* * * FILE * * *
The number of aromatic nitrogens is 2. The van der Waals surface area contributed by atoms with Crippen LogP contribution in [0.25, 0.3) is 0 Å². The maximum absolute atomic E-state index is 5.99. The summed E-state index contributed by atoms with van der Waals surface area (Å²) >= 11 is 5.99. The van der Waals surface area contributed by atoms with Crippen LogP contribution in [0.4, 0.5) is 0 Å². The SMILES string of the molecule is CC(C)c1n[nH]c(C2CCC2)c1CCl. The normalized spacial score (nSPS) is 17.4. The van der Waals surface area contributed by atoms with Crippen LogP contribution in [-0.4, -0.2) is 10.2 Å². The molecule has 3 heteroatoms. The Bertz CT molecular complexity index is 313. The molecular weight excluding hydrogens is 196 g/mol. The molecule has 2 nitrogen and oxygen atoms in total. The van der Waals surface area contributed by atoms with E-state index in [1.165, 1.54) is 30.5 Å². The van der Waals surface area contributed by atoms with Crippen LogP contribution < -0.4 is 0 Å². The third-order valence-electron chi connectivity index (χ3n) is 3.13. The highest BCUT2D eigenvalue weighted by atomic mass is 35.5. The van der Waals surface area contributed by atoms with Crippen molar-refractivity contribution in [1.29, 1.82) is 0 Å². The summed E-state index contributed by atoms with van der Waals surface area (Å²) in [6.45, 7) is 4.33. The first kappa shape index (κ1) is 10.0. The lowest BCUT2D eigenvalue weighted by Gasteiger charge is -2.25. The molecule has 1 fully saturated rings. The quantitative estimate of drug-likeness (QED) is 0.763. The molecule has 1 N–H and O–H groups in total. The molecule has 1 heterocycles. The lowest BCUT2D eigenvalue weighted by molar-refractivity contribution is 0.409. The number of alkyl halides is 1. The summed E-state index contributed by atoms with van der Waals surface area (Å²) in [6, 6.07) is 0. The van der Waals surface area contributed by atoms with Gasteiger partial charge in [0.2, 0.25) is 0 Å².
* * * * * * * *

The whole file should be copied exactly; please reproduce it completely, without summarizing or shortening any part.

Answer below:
The number of aromatic nitrogens is 2. The van der Waals surface area contributed by atoms with Crippen LogP contribution in [0.25, 0.3) is 0 Å². The maximum absolute atomic E-state index is 5.99. The summed E-state index contributed by atoms with van der Waals surface area (Å²) >= 11 is 5.99. The van der Waals surface area contributed by atoms with Crippen LogP contribution in [0.4, 0.5) is 0 Å². The SMILES string of the molecule is CC(C)c1n[nH]c(C2CCC2)c1CCl. The normalized spacial score (nSPS) is 17.4. The van der Waals surface area contributed by atoms with Crippen LogP contribution in [-0.4, -0.2) is 10.2 Å². The molecule has 3 heteroatoms. The Bertz CT molecular complexity index is 313. The molecular weight excluding hydrogens is 196 g/mol. The molecule has 2 nitrogen and oxygen atoms in total. The van der Waals surface area contributed by atoms with E-state index in [1.165, 1.54) is 30.5 Å². The van der Waals surface area contributed by atoms with Crippen LogP contribution < -0.4 is 0 Å². The third-order valence-electron chi connectivity index (χ3n) is 3.13. The highest BCUT2D eigenvalue weighted by atomic mass is 35.5. The van der Waals surface area contributed by atoms with Crippen molar-refractivity contribution in [1.29, 1.82) is 0 Å². The summed E-state index contributed by atoms with van der Waals surface area (Å²) in [6.45, 7) is 4.33. The first kappa shape index (κ1) is 10.0. The lowest BCUT2D eigenvalue weighted by Gasteiger charge is -2.25. The molecule has 1 fully saturated rings. The quantitative estimate of drug-likeness (QED) is 0.763. The molecule has 1 N–H and O–H groups in total. The molecule has 1 heterocycles. The lowest BCUT2D eigenvalue weighted by molar-refractivity contribution is 0.409. The number of alkyl halides is 1. The summed E-state index contributed by atoms with van der Waals surface area (Å²) in [6, 6.07) is 0. The van der Waals surface area contributed by atoms with Gasteiger partial charge in [0.2, 0.25) is 0 Å².